Sivak’s sentence is life in prison for murder of a Garden City gas station clerk

The decades that have passed since trial complicated the effort at a fifth sentencing.

jsowell@idahostatesman.comAugust 29, 2013 

Lacey Sivak sat motionless at the defense table Wednesday as he was sentenced for the fifth time for the brutal 1981 murder of a Garden City gas station clerk.

Each of the first four times, the 54-year-old Boise man was given the death penalty. And each time, the sentence was overturned on appeal.

The death penalty was off the table this time around, with prosecutors deciding to pursue the same sentence handed to co-defendant Randall Bainbridge at his 1981 trial.

This week’s hearing proved an unusual exercise. Ada County Fourth District Judge Ron Wilper sought to avoid any mistakes similar to those that voided Sivak’s previous punishments.

Attorneys on both sides had to work out how to re-establish the facts of a three-decade-old case without all of the original witnesses — some have died, while others were not available.

Wilper read the entire transcript of the original trial ahead of the sentencing hearing.

The defense read into the record transcripts of testimony by several witnesses from previous trial and sentencing hearings. The witnesses, most of whom were members of the same Lutheran congregation as Sivak, testified that Sivak was honest, reliable and nonviolent.

The prosecution used former Ada County Coroner Mike Johnson to elicit information about Dixie Wilson’s death that previously had been supplied by an emergency room doctor. That doctor died a few months ago.

Wilper denied at least two requests on the grounds that they could risk another appeal. On Monday, he said he would not allow testimony from Bainbridge’s trial to be used, especially after the 9th U.S. Circuit Court of Appeals deemed the statements “inherently unreliable.” On Tuesday, Wilper said prosecutors would not be able to guide Wilson’s family members through a series of victim impact statements — allowed by court rules but not usually treated as testimony or open to cross-examination.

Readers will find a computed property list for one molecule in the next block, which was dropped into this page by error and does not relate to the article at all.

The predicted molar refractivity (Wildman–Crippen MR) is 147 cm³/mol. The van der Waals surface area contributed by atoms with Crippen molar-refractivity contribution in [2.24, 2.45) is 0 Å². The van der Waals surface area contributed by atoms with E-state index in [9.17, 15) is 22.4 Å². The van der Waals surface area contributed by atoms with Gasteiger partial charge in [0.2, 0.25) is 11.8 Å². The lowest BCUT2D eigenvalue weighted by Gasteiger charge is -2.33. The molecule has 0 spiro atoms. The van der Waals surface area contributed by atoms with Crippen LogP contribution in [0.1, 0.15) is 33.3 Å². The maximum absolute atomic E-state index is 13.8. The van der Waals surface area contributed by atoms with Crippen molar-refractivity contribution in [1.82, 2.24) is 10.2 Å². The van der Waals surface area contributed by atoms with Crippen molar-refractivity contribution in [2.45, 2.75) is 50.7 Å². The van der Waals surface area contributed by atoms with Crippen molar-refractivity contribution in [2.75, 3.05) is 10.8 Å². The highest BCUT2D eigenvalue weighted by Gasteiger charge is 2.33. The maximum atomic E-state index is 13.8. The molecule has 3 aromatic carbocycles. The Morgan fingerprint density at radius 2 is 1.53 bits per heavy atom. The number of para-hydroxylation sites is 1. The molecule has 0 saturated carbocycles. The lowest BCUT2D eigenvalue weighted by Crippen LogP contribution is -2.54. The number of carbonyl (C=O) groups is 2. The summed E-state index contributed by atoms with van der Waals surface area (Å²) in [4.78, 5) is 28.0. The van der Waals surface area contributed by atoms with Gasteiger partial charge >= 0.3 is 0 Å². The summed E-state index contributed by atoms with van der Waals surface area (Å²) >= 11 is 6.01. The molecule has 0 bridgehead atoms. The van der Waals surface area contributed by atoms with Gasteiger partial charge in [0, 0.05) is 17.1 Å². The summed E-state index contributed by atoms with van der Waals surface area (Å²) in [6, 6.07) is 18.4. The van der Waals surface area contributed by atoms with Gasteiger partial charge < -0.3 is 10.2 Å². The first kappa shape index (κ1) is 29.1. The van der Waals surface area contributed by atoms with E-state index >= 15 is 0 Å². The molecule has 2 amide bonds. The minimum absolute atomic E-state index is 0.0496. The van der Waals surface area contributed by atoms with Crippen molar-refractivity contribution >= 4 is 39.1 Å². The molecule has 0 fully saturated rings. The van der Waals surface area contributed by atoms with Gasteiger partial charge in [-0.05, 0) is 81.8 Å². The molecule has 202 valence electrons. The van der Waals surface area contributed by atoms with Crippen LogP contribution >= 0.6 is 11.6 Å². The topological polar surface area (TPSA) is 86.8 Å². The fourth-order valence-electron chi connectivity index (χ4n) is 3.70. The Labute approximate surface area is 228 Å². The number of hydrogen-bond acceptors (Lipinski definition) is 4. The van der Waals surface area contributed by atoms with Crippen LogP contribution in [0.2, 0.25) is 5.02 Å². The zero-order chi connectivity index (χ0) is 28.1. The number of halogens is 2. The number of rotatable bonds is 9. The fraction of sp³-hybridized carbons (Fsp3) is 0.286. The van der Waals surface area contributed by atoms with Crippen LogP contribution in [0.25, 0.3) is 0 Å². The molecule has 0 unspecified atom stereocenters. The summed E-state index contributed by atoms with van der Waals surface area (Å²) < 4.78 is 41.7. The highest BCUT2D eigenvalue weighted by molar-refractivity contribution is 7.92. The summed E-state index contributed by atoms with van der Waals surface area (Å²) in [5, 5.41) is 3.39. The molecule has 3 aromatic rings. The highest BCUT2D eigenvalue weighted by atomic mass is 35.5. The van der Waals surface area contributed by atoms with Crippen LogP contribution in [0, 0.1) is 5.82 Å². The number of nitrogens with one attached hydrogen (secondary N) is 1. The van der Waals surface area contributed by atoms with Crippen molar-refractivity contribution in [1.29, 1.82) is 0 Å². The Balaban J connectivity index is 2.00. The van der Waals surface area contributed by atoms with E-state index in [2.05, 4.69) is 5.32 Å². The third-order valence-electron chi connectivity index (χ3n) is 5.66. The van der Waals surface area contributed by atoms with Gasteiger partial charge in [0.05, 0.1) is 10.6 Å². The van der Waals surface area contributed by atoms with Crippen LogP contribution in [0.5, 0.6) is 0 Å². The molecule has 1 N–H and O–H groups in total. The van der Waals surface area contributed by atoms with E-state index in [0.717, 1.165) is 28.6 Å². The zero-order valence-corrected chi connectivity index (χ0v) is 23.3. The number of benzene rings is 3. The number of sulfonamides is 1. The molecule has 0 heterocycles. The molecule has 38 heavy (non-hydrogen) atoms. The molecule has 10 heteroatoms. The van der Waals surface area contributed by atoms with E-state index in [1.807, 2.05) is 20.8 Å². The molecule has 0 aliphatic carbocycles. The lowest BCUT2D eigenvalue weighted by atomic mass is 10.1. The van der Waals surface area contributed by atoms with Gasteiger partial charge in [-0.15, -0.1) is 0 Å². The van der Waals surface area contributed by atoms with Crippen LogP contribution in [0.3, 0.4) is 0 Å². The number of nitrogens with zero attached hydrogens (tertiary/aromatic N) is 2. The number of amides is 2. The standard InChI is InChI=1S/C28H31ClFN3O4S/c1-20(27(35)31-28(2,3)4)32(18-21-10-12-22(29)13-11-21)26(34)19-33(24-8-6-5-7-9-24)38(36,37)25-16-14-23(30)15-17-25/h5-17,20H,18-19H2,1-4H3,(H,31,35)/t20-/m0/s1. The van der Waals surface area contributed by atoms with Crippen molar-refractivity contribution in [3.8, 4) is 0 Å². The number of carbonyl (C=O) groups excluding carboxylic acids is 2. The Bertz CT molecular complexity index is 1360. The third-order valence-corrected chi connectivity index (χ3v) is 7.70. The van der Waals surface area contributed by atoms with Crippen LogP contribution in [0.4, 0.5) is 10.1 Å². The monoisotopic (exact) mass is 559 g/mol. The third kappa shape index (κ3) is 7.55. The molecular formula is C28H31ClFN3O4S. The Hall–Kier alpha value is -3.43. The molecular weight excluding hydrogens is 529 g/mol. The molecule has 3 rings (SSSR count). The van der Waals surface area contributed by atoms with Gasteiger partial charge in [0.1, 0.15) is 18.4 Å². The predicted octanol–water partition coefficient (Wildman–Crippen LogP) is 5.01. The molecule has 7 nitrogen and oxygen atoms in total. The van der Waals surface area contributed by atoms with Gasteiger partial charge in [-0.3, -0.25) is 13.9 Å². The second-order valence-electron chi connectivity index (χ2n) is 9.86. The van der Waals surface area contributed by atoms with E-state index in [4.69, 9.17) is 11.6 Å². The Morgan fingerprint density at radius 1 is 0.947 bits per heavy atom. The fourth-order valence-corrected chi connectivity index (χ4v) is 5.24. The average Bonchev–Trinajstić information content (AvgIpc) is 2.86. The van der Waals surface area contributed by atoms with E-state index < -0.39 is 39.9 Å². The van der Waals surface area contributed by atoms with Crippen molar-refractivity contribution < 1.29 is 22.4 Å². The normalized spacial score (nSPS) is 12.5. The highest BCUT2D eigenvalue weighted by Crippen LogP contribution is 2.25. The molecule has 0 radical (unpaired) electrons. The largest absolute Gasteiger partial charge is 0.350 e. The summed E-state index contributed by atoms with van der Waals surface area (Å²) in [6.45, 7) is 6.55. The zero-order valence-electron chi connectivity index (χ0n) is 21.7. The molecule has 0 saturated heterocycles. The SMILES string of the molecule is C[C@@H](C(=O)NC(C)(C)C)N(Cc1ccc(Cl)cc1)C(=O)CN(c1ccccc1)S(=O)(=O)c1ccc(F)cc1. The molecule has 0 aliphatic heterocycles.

“I want to make sure this is done for the last time,” Wilper said Tuesday. “I don’t want to make the person who succeeds me to have to go through this again because I made a legal error.”

By seeking life in prison rather than the death penalty, prosecutors were able to avoid having to essentially retry the guilt phase of the trial. If the death penalty had been an option, the case would have required a jury to hear further evidence on Sivak’s guilt and why a death sentence was merited.

Without the death penalty, the case was assigned to Wilper — not the original judge on the case — to pronounce sentence.

The original trial and four subsequent resentencings have taken a toll on Wilson’s family, who said Wednesday that they are happy with Sivak’s new sentence.

“I don’t know what to say. I’m glad it’s over,” said Harry Wilson, Dixie’s husband.


While handing down the sentence, Wilper said there would be a great risk of Sivak committing new crimes if he were to be released.